24 Nov 2017

Using research in schools? Helpful suggestions from Dylan Wiliam

Using research in schools? Helpful suggestions from Dylan Wiliam

Dylan Wiliam’s article Critical Context in the most recent RSA journal provided me with some useful reminders about the role education research can play in schools. Acknowledging the both the complexity of translating research into practice and education’s appetite for ‘what works’, Wiliam sets out four roles for research in education:

  1. research can identify strategies or initiatives that are unlikely to be effective and thus should potentially be avoided.
  2. If available, research can identify not only the educational benefits to young people but also the costs. This data can enable teachers and school leaders to judge which approaches may provide value for money.
  3. Research can build knowledge about why particular strategies or interventions are likely to be successful. In Wiliam’s own words, ‘we can move from ‘It works sometimes, and it doesn’t work at other times’, to ‘It works when the following conditions are in place’.’
  4. It can focus teachers’ professional development on approaches that are likely to have the greatest impact.

Having read and reflected on these suggestions, I was left with a set of questions which teachers and school leaders may wish to ask themselves if they are interested in employing evidence in schools in the way Wiliam suggests.

  1. How regularly do we reflect on the teaching and learning strategies we use and promote in schools? Do we take them for granted and assume they’re effective? Could we be more strategic about reviewing what we do, using the research base and our own school evidence? Are we brave enough to abandon approaches that are found to be having little effect?
  2. Do we know the costs of different approaches we employ? Are we able to identify the amount of teachers’ time that particular approaches require? Can we compare this to the impact on student learning? Should this information influence the approaches we promote in schools?
  3. When reviewing successful approaches, do we stop and ask how and why it might have worked? Do we consider what might need to be in place for a particular approach to be effective again? Do we share this information with our colleagues?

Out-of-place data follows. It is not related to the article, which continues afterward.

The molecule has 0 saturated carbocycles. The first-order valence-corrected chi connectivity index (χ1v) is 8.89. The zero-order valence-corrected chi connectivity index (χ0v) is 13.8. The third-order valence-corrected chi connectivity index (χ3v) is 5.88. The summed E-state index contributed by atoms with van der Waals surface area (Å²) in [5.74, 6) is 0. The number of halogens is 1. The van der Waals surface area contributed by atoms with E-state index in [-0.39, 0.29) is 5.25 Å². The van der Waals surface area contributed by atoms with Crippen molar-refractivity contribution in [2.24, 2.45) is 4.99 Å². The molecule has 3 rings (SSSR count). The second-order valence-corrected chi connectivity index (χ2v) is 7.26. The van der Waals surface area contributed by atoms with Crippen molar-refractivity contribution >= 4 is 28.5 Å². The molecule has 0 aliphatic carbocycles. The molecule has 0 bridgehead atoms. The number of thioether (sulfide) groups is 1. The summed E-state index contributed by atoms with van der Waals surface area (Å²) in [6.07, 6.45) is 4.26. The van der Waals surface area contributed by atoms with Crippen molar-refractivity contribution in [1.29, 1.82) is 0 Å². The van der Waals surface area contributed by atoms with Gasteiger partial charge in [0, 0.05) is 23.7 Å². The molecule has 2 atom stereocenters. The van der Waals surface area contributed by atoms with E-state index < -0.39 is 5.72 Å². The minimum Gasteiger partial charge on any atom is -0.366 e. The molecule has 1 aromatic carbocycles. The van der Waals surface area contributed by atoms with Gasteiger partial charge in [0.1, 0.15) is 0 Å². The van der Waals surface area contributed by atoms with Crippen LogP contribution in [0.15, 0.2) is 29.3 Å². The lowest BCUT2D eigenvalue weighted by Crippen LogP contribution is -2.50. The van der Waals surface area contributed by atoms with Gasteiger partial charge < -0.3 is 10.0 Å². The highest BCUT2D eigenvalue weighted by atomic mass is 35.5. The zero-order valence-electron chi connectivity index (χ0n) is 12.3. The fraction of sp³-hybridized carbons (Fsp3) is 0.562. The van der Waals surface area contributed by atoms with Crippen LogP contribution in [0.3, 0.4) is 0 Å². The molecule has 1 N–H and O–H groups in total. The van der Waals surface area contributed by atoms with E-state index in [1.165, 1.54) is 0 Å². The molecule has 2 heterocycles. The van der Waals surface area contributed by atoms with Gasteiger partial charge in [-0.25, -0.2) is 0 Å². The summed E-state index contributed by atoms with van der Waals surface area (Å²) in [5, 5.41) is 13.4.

4. How are decisions made about the content of teachers’ professional development time? Does relevant research feature? Is it critiqued? Is it part of the debate about how teaching can improve?

Throughout the article, Wiliam underscores the importance of being critical when engaging with the evidence base. The process of translating research into practice is challenging; initiatives that have evidence of promise usually require adaption to local school contexts. This requires careful and critical understanding of the evidence base, of the context and some creative thinking. In the spirit of this, I would welcome comment and critique about the suggested questions in this article – could these help teachers and school leaders to engage with evidence more effectively?

N.B. For those that are interested in the debate about the use of education research and schools, I would suggest looking at the work of Huberman (1985), Hargreaves (1996), Biesta (2007) and Sharples (2013) to get a sense of the debate in the UK over the last 30 years. The Tes also ran a series of articles in April 2015 about this very topic to which Dylan Wiliam, John Hattie, Kevan Collins and Tom Bennett all contributed.


Bennett, T. (2015, April 11th). Evidence-based education is dead — long live evidence-informed education: Thoughts on Dylan Wiliam. TES Blog.

Biesta, G. (2007). Why ‘‘What Works’’ won’t work: Evidence-based practice and the democratic deficit in educational research. Educational Theory, 57(1), 1- 22.

Collins, K. (2015, April 13th). Dylan Wiliam is wrong to imply that teachers should shut the door to evidence. Tes. Retrieved from: https://news.tes.co.uk/b/opinion/2015/04/13/39-dylan-wiliam-is-wrong-to-imply-that-teachers-should-shut-the-door-to-evidence-39.aspx

Hargreaves, D. (1996). Teaching as a research-based profession: possibilities and prospects. Teacher Training Annual Lecture: London.

Stewart, W. (2015, April 22nd) ‘Leave research to the academics, John Hattie tells teachers’. Tes. Retrieved from: https://www.tes.com/news/school-news/breaking-news/leave-research-academics-john-hattie-tells-teachers

Huberman, M. (1985). What knowledge is of most worth to teachers? A knowledge-use perspective. Teaching and Teacher Education, 1(3), 251- 262.

Sharples, J. (2013). Evidence for the Frontline: A report for the Alliance for Useful Evidence. London: Nesta. Retrieved from: http://www.alliance4usefulevidence.org/assets/EVIDENCE-FOR-THE-FRONTLINE-FINAL-5-June-2013.pdf

Wiliam, D. (2015, April 10th) The Research Delusion. Tes. Retrieved from: https://www.tes.com/news/tes-archive/tes-publication/research-delusion-0